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Letters Sent to Us from the Public

Articles by Joel Martin

Articles by Margaret Wendt

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04/23/08 Moody's Blues

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There is an article that will be published in the Sunday, May 27, 2008 magazine section of the New York Times entitled “Triple A Failure” by Roger Lowenstein that is a must read for anyone who wants to begin to get a handle on what is going on in the financial markets these days. He makes a valiant and successful effort to lay out the role of the credit agencies (his primary source being Moody’s) in facilitating the current melt-down in the value of and the trust in the financial markets. What follows is an analysis of two of the more salient facts that he lays out for us.

Moody’s, Standard and Poor and Fitch provide credit ratings for virtually all securities bought and sold, not only on the exchanges but also on unregulated auction markets. The Federal government outsourced their responsibilities to these agencies in the 1970’s so their imprimatur carries a regulatory seal of approval as well as a consumer reports rating. What is jaw dropping is that the financial institutions seeking these ratings also pay the rating agencies for them. If they don’t get approval for a particular “structured financial product” such as a mortgage backed security, they don’t have to pay.

Using this logic, all regulatory and watchdog agencies would be paid by the companies that are seeking their approval for their products and services. The MPAA (Motion Picture Association of America) would be dependent on the revenue from the film producers seeking an R rather than and X rating. Perhaps umpires would be paid by batters and only if they liked the call, and, in it’s full implementation, this logic would have judge’s salaries dependant on whether or not defendants liked their rulings. Mr. Lowenstein graciously writes about this lunacy as a “system”; I expect he has to in order to maintain his journalistic objectivism and avoid running screaming into the night.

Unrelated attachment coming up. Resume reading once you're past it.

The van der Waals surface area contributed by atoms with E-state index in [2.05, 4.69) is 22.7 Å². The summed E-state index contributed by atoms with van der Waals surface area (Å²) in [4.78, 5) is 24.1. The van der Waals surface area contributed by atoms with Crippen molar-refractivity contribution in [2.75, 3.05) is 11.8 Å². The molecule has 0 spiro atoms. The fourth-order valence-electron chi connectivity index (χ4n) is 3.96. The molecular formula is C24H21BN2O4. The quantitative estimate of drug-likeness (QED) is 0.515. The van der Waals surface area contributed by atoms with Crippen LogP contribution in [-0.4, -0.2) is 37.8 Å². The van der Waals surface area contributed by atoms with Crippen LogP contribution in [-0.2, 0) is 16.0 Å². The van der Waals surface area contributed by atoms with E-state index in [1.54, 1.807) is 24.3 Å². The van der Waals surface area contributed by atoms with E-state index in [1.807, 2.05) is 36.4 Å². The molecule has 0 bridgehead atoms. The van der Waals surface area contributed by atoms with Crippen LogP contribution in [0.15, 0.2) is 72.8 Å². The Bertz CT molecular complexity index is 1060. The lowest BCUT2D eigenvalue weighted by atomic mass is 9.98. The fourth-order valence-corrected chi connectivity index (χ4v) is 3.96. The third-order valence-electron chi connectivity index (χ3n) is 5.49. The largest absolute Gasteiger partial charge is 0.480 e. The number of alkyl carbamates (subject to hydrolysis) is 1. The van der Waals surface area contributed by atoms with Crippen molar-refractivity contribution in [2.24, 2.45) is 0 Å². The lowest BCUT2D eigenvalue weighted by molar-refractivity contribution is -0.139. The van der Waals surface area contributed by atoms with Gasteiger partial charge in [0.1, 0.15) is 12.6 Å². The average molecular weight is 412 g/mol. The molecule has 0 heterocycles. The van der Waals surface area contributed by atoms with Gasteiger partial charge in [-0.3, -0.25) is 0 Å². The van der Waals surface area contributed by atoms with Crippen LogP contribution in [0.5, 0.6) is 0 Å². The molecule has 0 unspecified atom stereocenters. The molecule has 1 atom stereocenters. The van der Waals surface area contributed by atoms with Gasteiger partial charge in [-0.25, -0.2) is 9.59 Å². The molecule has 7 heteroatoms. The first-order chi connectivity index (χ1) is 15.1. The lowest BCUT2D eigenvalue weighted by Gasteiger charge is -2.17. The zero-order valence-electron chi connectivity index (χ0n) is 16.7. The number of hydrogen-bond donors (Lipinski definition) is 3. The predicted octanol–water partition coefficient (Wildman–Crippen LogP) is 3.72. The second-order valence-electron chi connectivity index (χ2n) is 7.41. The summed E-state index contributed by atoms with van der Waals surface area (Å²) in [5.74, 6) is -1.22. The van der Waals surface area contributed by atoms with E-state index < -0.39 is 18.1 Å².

We also discover in this article that Moody’s and the other rating agencies are stalwart in their insistence that they only provide ratings and those ratings are not meant to be used in any buy or sell decisions. It’s hard to come up with an apt analogy to apply to this thinking. We can surely imagine the spokesperson for Moody’s making the statement; we see a lot of that sort of thing these days. The collective response seems to be that we hear this information, it doesn’t really compute, so we ignore it and pretend that we never heard it in the first place.

But we now know what we already knew in the recesses of our minds. The collective delusion that has been called a “sophisticated financial marketplace” is really the Mad Hatter’s tea party. We have developed an industry that is does nothing but move money around. It is secured by itself (despite the cries of “federal bailout” the Federal Reserve is really just a bunch of banks supporting other banks). While we watch businesses that actually make and sell things go bankrupt, billions of dollars are being printed to keep the financial Ponzi game going.

There’s lots of denial going on these days. The more we hear about what is happening the more we want to hang on to what we have and hope some how, some way somebody figures out a way out of this mess. It would seem however, that we have all outsmarted ourselves this time. Nobody really knows how to untangle all of this. The next shoe to drop apparently is the failure of all the securities that have been derived from car loans.

There will also be a great deal of finger pointing and “howling at the moon”. How could this have happened, how could they have done this, how can they be punished? They did it because we bought it. There really isn’t any “them” and “us” here. These shenanigans brought us more personal credit that we merited and a lifestyle that is pretty much unsustainable in the current context of what we all want to believe has value.

Which brings us to a very colorful man named Dannion Brinkley. Mr. Brinkley has had the unique experience of being struck by lightening twice (and no, not in the same place). He’s also had open heart surgery, a stroke and three brain aneurisms. He’s been declared dead three times and once was put on a stretcher in hallway where he lay for nearly a half and hour before he once again took a breath. He quotes God as having decided that the only way to get him to pay attention was to kill him – over and over. Apparently nothing concentrates the mind better than a strike of lightening. Let’s hope we all only have to take his word for that.

It is remarkable that through all of these calamities Mr. Brinkley has maintained an infectious a sense of humor. It is, he tells us, a very important aspect of his experience. Learning about what we have all participated in is an essential part of the process of changing it. Being able to laugh at our follies, while not diminishing the pain and suffering they cause, will lighten the load a bit and allow us to move on with understanding what we really want and what we need to do to get it.
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It has been brought to our attention that Margaret is being portrayed as a psychic on $1.99 sites. These sites are doing so without Margaret's permission. Margaret has not claimed she is a psychic. - MW